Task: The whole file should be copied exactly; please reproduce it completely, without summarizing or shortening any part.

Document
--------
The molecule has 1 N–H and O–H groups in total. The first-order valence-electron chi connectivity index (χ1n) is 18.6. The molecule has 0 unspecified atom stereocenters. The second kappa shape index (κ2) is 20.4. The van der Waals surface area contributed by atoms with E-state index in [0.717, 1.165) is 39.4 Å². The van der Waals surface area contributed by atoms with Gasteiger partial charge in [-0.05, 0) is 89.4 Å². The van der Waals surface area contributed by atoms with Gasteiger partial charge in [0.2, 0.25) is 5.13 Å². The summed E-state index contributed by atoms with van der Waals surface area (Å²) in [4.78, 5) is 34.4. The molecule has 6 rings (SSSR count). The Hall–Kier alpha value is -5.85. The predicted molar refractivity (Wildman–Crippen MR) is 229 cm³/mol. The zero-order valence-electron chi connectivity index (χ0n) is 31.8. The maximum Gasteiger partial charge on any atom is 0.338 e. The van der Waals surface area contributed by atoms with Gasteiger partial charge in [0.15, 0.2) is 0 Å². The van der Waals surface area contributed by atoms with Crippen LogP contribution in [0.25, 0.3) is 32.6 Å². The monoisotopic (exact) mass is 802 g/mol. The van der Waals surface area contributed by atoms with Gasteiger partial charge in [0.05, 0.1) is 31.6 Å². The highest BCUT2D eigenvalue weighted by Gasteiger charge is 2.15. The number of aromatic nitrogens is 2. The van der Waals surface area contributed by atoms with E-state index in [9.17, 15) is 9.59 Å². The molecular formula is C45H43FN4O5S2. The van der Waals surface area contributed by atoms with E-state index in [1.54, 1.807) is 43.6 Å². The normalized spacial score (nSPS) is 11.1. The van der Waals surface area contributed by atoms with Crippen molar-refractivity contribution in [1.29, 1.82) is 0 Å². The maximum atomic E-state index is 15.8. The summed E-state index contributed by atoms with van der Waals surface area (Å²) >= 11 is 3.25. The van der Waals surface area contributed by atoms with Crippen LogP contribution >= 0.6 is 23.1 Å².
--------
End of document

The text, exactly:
The molecule has 1 N–H and O–H groups in total. The first-order valence-electron chi connectivity index (χ1n) is 18.6. The molecule has 0 unspecified atom stereocenters. The second kappa shape index (κ2) is 20.4. The van der Waals surface area contributed by atoms with E-state index in [0.717, 1.165) is 39.4 Å². The van der Waals surface area contributed by atoms with Gasteiger partial charge in [-0.05, 0) is 89.4 Å². The van der Waals surface area contributed by atoms with Gasteiger partial charge in [0.2, 0.25) is 5.13 Å². The summed E-state index contributed by atoms with van der Waals surface area (Å²) in [4.78, 5) is 34.4. The molecule has 6 rings (SSSR count). The Hall–Kier alpha value is -5.85. The predicted molar refractivity (Wildman–Crippen MR) is 229 cm³/mol. The zero-order valence-electron chi connectivity index (χ0n) is 31.8. The maximum Gasteiger partial charge on any atom is 0.338 e. The van der Waals surface area contributed by atoms with Gasteiger partial charge in [0.15, 0.2) is 0 Å². The van der Waals surface area contributed by atoms with Crippen LogP contribution in [0.25, 0.3) is 32.6 Å². The monoisotopic (exact) mass is 802 g/mol. The van der Waals surface area contributed by atoms with Gasteiger partial charge in [0.05, 0.1) is 31.6 Å². The highest BCUT2D eigenvalue weighted by Gasteiger charge is 2.15. The number of aromatic nitrogens is 2. The van der Waals surface area contributed by atoms with E-state index in [9.17, 15) is 9.59 Å². The molecular formula is C45H43FN4O5S2. The van der Waals surface area contributed by atoms with E-state index in [1.54, 1.807) is 43.6 Å². The normalized spacial score (nSPS) is 11.1. The van der Waals surface area contributed by atoms with Crippen molar-refractivity contribution in [1.29, 1.82) is 0 Å². The maximum atomic E-state index is 15.8. The summed E-state index contributed by atoms with van der Waals surface area (Å²) >= 11 is 3.25. The van der Waals surface area contributed by atoms with Crippen LogP contribution >= 0.6 is 23.1 Å².